Our swim shorts clung to our skin,
& we fought with the polyester, trying
to loosen its grip, but we failed every
time. The creek water dripped from

us, as we smiled at each other & contemplated
jumping back in. The air that morning was sweet;
I tried to remember its sweetness, but my
mother kept telling me to be careful & drink

plenty of water. She had filled up a huge bottle.
Be careful, her sweet voice lilted. We jumped
from the tall tree, from the large branch
that extended over the creek—was this

the closest we could get to dying?
I’m sure that this was not what my mother
envisioned when she said be careful, as the
shorter, thinner limbs wipped & cut into our

skin—leaving red marks & scars & bruises.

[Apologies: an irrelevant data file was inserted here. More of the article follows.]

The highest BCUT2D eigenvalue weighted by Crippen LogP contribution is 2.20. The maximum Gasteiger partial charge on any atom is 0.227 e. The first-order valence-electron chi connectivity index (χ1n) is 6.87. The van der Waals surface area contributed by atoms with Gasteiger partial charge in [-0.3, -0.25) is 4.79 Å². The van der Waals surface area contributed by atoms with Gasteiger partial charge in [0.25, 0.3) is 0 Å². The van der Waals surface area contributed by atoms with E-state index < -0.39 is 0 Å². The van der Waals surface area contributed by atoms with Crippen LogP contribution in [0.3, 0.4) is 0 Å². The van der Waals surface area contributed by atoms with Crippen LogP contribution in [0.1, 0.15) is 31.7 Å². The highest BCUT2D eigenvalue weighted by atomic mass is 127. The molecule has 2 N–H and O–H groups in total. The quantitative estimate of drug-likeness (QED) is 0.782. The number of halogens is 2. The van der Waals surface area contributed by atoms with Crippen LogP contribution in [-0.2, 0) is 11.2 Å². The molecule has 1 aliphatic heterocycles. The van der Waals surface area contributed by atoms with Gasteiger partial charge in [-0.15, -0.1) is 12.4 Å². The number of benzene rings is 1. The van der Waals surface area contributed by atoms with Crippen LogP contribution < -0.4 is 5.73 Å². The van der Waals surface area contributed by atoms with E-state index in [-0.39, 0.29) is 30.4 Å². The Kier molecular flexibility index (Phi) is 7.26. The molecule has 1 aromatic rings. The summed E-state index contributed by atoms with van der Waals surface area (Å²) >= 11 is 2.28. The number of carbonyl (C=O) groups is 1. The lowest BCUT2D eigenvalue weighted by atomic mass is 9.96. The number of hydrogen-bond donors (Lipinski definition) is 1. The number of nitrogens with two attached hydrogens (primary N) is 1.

Mud spots splattered up & down our legs.
The heat was sweltering. Over & over we jumped
from that branch. Over & over my mother’s voice

played in my ear. Be careful. Over & over.
Be careful. Over & over. We were just
a group of boys—all we knew how to do
was play games. Jumping was never a risk.

Be careful. Over & over. We forgot towels,
so we just had to lay in the grass, letting
some of the blades stick to our legs & feet
as the sun dried us & we resisted the temptation

to jump back in. Be careful. Over & over.
Her voice was there the first time we smoked
pot. Be careful. Over & over. Drank beer. Over &
over. Shots. Be careful. Over & over. Made love

to a girl in the backseat of my dad’s
pick-up. Over & over. Be careful. Over & over.
We were just a group of boys, jumping into
the creek on the summer solstice.